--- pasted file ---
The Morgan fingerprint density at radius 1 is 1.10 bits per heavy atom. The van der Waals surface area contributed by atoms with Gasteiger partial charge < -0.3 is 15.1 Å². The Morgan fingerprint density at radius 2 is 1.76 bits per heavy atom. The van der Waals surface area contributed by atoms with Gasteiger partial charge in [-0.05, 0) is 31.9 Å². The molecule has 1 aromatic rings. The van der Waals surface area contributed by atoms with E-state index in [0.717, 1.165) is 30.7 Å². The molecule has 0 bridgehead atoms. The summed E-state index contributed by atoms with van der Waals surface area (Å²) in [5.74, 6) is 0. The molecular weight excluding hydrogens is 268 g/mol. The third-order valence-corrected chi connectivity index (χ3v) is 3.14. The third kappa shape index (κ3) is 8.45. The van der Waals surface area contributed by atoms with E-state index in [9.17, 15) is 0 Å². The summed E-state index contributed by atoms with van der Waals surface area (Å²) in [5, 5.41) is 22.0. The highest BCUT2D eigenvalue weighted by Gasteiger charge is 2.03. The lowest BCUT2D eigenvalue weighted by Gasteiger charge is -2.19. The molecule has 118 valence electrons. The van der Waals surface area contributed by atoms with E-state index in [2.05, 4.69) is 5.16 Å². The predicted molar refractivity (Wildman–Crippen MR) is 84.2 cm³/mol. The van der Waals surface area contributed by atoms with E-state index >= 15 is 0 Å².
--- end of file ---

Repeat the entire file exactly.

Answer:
The Morgan fingerprint density at radius 1 is 1.10 bits per heavy atom. The van der Waals surface area contributed by atoms with Gasteiger partial charge < -0.3 is 15.1 Å². The Morgan fingerprint density at radius 2 is 1.76 bits per heavy atom. The van der Waals surface area contributed by atoms with Gasteiger partial charge in [-0.05, 0) is 31.9 Å². The molecule has 1 aromatic rings. The van der Waals surface area contributed by atoms with E-state index in [0.717, 1.165) is 30.7 Å². The molecule has 0 bridgehead atoms. The summed E-state index contributed by atoms with van der Waals surface area (Å²) in [5.74, 6) is 0. The molecular weight excluding hydrogens is 268 g/mol. The third-order valence-corrected chi connectivity index (χ3v) is 3.14. The third kappa shape index (κ3) is 8.45. The van der Waals surface area contributed by atoms with E-state index in [9.17, 15) is 0 Å². The summed E-state index contributed by atoms with van der Waals surface area (Å²) in [5, 5.41) is 22.0. The highest BCUT2D eigenvalue weighted by Gasteiger charge is 2.03. The lowest BCUT2D eigenvalue weighted by Gasteiger charge is -2.19. The molecule has 118 valence electrons. The van der Waals surface area contributed by atoms with E-state index in [2.05, 4.69) is 5.16 Å². The predicted molar refractivity (Wildman–Crippen MR) is 84.2 cm³/mol. The van der Waals surface area contributed by atoms with E-state index >= 15 is 0 Å².